The metal titans once again take their sound to new places.
One can only feel sorry for those who abandoned Sepultura shortly after Max Cavalera’s exit way back in 1996. Of course many of the band’s seminal albums are those with Cavalera behind the mic, but with Derrick Green at the helm for nearly 22 years now, the band have continued to deliver a plethora of riches via an ever-evolving sound. Granted not every album has hit the mark, but their two most recent offerings, 2013’s The Mediator Between Head And Hands Must Be The Heart and 2017’s Machine Messiah have shown a band refusing to be shackled to their past; ever willing to take their sound to new places whilst maintaining the core elements that made them so popular in the first place. Luckily, Quadra follows in similar fashion to its two predecessors; put bluntly, Sepultura sound fucking incredible here. In addition to the monstrous musicianship on display, credit also has to be given to producer Jans Bergen who, having worked with the band on Metal Messiah, has obviously formed a strong bond with the band, bringing the absolute best out of all four band members yet again.
Opener and first single ‘Isolation’ sets the tone perfectly. Featuring some manic riffing from the ever impressive Andreas Kisser – not to mention some stunning, air guitar inducing leads – the track also demonstrates the monstrous power of drummer Eloy Casagrande, whose thunderingly precise work behind the drum kit this past decade has breathed new life into the band. ‘Last Time’, another highlight, is a further example of how the full sounding production gives room for all four members to shine; Green in particular has never sounded so commanding whilst Kisser’s solos are intergalactic. In terms of the track-listing, the album has intentionally been split into four parts – hence Quadra – with each one showcasing a different side to the band’s sound. Opening with the album’s thrashier tracks, Quadra moves through more groove, tribal orientated tracks (‘Capital Enslavement’) and instrumentals (‘The Pentagram’) before ending in proggier territory, with the epic, string enhanced ‘Fear.Pain.Chaos.Suffering’ closing proceedings in spectacular fashion.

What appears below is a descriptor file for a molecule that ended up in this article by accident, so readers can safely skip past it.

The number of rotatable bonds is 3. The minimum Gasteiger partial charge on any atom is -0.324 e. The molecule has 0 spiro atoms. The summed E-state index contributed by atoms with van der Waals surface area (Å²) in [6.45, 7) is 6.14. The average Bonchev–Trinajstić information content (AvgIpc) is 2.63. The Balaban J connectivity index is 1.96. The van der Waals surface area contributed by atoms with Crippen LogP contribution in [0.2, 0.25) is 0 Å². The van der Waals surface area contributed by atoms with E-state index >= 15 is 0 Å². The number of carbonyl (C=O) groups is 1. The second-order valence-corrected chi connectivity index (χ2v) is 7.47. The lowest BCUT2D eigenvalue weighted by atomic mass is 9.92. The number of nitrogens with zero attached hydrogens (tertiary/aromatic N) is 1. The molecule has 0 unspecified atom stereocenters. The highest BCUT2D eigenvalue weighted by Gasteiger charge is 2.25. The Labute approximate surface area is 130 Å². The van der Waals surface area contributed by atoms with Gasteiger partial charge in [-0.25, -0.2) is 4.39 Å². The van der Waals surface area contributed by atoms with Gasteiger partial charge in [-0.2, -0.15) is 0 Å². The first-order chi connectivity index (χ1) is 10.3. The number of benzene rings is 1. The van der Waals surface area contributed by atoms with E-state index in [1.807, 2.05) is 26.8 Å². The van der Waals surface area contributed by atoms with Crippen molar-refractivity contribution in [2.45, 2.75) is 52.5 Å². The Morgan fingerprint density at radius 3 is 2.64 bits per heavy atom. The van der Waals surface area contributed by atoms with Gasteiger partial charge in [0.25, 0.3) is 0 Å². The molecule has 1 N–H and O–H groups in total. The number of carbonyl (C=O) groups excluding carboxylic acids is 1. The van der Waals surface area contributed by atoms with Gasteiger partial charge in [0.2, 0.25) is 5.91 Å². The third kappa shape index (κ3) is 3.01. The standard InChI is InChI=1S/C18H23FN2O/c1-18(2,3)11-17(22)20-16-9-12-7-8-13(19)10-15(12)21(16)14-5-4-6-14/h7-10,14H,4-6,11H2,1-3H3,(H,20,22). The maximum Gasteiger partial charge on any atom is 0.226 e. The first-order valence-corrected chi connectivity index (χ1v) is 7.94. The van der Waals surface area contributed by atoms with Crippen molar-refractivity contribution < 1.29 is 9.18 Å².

So whilst Quadra may shift through the many styles the band have adopted over the years, it plays out as a cohesive and phenomenally strong piece of work, all tracks unified by a band writing and playing with a passion rarely seen in bands 30-plus years into a career. If Sepultura minus Max isn’t your cup of tea, it’s unlikely that Quadra will convert you. But that isn’t the point; whilst some may cling to the past, Sepultura are clearly a band only interested in moving in one direction – forward.
Quadra is released 7th February via Nuclear Blast and can be purchased here.
Words: Adam Pegg